Nadia Kim is a Claudius M. Easley Faculty Fellow Professor of Sociology at Texas A&M University. Her research focuses on US race and citizenship hierarchies concerning Korean/Asian Americans and South Koreans, race and nativist racism in Los Angeles (e.g., 1992 LA Unrest), environmental (in)justice, immigrant women, and comparative racialization of Latinxs, Asian Americans, and Black Americans, and race theory. Throughout her work, Kim’s approach centers (neo)imperialism, transnationality, and the intersectionality of race, gender, class, and citizenship. In addition to numerous articles, Dr. Kim has written two multi-award-winning books. Refusing Death: Immigrant Women and the Fight for Environmental Justice in LA (Stanford University Press 2021) examines Asian and Latina immigrant women's movements for clean air, and Imperial Citizens: Koreans and Race from Seoul to LA (Stanford University Press 2008) is an exploration of how immigrants navigate American imperial racism. Her book co-edited with Dr. Pawan Dhingra, Disciplinary Futures: Sociology in Conversation with American, Ethnic, and Indigenous Studies, addresses how sociology (and other social sciences) benefit from engaging with critical ethnic studies. Kim has long intersected her scholarship with her social justice work, organizing on such issues as affirmative action, immigration, feminism, and environmental justice.
Among Women across Worlds for Peace in Korea and Beyond
by Suzy Kim
Abstract: While both feminism and pacifism may appear to have stagnated in the 1950s with the rise of Cold War domesticity and McCarthyism, the Korean War galvanized women to promote women’s rights in the context of the first global peace campaign during the Cold War. Recuperating the erasure of North Korean women from this movement, this talk excavates buried histories of Cold War sutures to show how leftist women tried to bridge the Cold War divide through maternalist strategies. Socialist feminism in the context of a global peace movement facilitated a productive understanding of “difference” toward a transversal politics of solidarity. The talk weaves together the women’s press with photographs and archival film footage to contemplate their use in transnational movements of resistance and solidarity, both then and now.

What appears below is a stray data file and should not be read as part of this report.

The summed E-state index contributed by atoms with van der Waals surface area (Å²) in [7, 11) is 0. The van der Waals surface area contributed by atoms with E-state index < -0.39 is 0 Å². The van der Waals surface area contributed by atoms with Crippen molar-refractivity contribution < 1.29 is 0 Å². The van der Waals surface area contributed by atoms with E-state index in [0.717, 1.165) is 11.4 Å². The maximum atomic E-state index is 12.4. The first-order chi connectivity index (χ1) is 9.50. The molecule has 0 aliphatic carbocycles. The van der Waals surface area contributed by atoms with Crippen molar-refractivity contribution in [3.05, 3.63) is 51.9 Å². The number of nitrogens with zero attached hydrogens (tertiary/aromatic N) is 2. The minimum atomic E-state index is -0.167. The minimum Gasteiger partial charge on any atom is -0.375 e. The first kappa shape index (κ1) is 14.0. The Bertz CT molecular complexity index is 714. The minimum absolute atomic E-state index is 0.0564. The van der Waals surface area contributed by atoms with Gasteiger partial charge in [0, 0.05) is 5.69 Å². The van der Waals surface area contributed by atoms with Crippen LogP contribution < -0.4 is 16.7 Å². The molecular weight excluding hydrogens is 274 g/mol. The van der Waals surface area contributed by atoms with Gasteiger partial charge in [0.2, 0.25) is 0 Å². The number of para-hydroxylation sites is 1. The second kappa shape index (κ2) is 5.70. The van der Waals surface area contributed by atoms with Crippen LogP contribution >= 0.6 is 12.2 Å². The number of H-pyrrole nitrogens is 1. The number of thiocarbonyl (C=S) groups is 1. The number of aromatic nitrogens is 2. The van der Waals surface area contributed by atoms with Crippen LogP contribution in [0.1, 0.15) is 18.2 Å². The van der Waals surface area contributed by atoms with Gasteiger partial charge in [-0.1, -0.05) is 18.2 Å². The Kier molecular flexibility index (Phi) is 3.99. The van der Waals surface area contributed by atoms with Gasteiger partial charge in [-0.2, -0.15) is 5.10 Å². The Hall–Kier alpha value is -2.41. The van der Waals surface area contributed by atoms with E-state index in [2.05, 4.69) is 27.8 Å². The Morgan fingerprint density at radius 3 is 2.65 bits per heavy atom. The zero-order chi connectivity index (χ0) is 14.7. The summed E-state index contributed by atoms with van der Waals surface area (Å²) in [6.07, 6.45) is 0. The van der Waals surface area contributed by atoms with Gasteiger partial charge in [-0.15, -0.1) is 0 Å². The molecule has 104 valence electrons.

Suzy Kim is a historian and author of the prize-winning book Everyday Life in the North Korean Revolution, 1945-1950 (Cornell 2013). She holds a PhD from the University of Chicago, and teaches at Rutgers, the State University of New Jersey. Her newest book Among Women across Worlds: North Korea in the Global Cold War (Cornell 2023) was completed with the support of the Fulbright Program and the National Endowment for the Humanities. She is senior editor of positions: asia critique and serves on the editorial boards of Journal of Korean Studies and Yŏsŏng kwa yŏksa [Women and History], the journal of the Korean Association of Women’s History.
Jesook Song is a Professor at the Department of Anthropology, University of Toronto. She received her Ph.D. in Anthropology with a certificate in Women’s Studies at the University of Illinois, Urbana-Champaign, USA. Mediating Gender, her co-edited volume with Michelle Cho, is scheduled to come out in the University of Michigan Press in early 2024.
Yoonkyung Lee
Sponsor: Centre for the Study of Korea, Asian Institute
Asian Institute, Centre for the Study of Korea


Laura Hyun Yi Kang

Professor, Gender and Sexuality Studies, University of California, Irvine

Nadia Y. Kim

Professor, Department of Sociology, Texas A&M University

Suzy Kim

Professor of Korean History, Department of Asian Languages and Cultures, Rutgers University

Jesook Song

Professor, Department of Anthropology, University of Toronto